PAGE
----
By Joanne Chiu and Quentin Webb
Hong Kong is having a standout year for stock listings, despite political turmoil and the derailment of the world's largest initial public offering.
On Wednesday, the telemedicine arm of Chinese e-commerce giant JD.com Inc. kicked off a $3 billion-plus IPO in Hong Kong. The deal by JD Health International Inc. will help lift proceeds from Hong Kong IPOs and secondary listings to a 10-year high, even after the sudden suspension of Ant Group Co.'s blockbuster listing earlier this month.
The city's capital markets continue to draw funds from global investors despite strained relations between Beijing and Washington, China's imposition of a new national-security law in Hong Kong in June, and other complications such as the Trump administration's attempt to bar American investors from holding stocks of some Chinese companies.
Hong Kong is the preferred listing venue for many Chinese companies, including technology and health-care startups, and has seen dozens of IPOs from China this year. It has also hosted several secondary listings by U.S.-traded Chinese companies.
Beijing-based JD Health on Wednesday began taking orders for a $3.1 billion to $3.5 billion IPO, according to a term sheet seen by The Wall Street Journal. With Ant's listing delayed, this would be Hong Kong's largest IPO this year, according to Refinitiv.
Property-management companies backed by developers China Evergrande Group and China Resources Land Ltd. are separately seeking to raise a combined total of as much as $3.6 billion, ahead of market debuts in early December, filings showed.
The planned listings are set to push fundraisings from IPOs and secondary listings in Hong Kong above last year's total to the highest since 2010, when such share sales like this raised more than $57 billion, according to Refinitiv. More than 110 companies have already raised $39.1 billion through new listings this year.
The flurry of share sales is good news for major U.S. banks, which have secured senior roles on many of the deals. It is also a boon for the Hong Kong stock exchange, after it revamped its rules in recent years to accommodate unprofitable companies and those with unconventional shareholding structures. Shares of the city's exchange operator briefly hit a record intraday Wednesday, but later fell back.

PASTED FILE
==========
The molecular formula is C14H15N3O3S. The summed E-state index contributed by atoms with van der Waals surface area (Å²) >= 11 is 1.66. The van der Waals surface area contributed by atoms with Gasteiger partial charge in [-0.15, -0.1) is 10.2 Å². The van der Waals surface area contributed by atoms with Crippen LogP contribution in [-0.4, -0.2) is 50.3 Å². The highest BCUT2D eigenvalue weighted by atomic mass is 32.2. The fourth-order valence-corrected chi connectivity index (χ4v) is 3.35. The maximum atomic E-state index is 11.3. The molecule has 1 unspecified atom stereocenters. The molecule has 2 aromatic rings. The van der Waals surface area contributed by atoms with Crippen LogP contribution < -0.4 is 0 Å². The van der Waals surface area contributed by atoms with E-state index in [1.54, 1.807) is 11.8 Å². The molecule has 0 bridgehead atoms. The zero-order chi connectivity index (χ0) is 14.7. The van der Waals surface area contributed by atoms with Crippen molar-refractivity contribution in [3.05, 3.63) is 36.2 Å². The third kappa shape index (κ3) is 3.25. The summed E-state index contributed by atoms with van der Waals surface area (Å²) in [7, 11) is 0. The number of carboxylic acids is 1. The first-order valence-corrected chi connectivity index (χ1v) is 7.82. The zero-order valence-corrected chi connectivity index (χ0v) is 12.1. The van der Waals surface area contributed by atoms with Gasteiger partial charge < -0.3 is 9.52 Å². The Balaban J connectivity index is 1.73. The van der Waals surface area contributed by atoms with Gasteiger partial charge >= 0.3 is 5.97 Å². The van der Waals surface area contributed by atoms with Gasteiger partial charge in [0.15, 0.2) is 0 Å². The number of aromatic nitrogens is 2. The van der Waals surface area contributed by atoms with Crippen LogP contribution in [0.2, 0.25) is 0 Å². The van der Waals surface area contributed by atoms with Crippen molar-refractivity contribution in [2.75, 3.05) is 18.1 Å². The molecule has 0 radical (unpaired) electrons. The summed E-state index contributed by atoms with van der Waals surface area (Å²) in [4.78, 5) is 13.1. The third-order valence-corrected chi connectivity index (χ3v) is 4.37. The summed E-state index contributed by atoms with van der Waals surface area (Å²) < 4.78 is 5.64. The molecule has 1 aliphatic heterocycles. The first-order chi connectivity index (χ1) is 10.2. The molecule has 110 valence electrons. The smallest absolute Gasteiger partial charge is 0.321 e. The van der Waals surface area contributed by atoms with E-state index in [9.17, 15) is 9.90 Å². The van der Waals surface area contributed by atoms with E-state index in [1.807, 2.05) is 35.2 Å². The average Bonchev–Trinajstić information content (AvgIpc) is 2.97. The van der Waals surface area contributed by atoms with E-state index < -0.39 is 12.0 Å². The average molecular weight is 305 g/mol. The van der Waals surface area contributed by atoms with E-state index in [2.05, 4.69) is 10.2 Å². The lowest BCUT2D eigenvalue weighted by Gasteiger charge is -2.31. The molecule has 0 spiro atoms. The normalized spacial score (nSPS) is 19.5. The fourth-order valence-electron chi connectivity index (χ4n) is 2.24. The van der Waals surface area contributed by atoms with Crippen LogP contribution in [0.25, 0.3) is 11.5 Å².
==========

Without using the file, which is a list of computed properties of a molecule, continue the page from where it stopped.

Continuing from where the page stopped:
For companies seeking to raise capital from international investors, "Hong Kong is still a very attractive place," said Frank Tsui, senior fund manager at Value Partners, an independent asset-management firm based in the city. "I'm not seeing a slowdown in the IPO pipeline."
Mr. Tsui said Hong Kong had been buoyed by the exchange's reforms as well as the "massive global liquidity" supplied to markets by the Federal Reserve and other central banks. Hong Kong was likely to remain a competitive financial center in the medium term, he said, at least until China's onshore stock markets were fully open to foreign investors.
The pandemic has increased investors' interest in certain health-care businesses, and fundraising by Chinese health-care companies has hit records this year.
JD Health said it runs China's largest online pharmacy by revenue, organizes medical bookings and offers online consultations with doctors.
It made a net loss of 5.4 billion yuan, the equivalent of $819 million, in the six months to June, as expenses rose and it booked a charge for the change in the fair value of convertible preferred shares. Revenue rose 76% year over year to 8.8 billion yuan, most of which came from sales of products like over-the-counter medicines, prescription drugs, contact lenses and medical devices.
JD Health is offering nearly 382 million shares, with an indicative price range of 62.80 Hong Kong dollars to HK$70.58 each--the equivalent of $8.10 to $9.10. That represents 12.2% of its enlarged share capital and will value the company at up to $28.5 billion.
Six cornerstone investors, including investment firms BlackRock, Tiger Global and Hillhouse, will buy up to $1.35 billion of stock wherever the deal is priced. The IPO could increase to $4 billion if underwriting banks exercise an option to buy 15% more shares.
JD Health plans to fix the offer price on Dec. 1 and list on Dec. 8. The deal is being led by units of Bank of America Corp., Haitong International Securities Group Ltd. and UBS Group AG.
Write to Joanne Chiu at firstname.lastname@example.org and Quentin Webb at email@example.com
(END) Dow Jones Newswires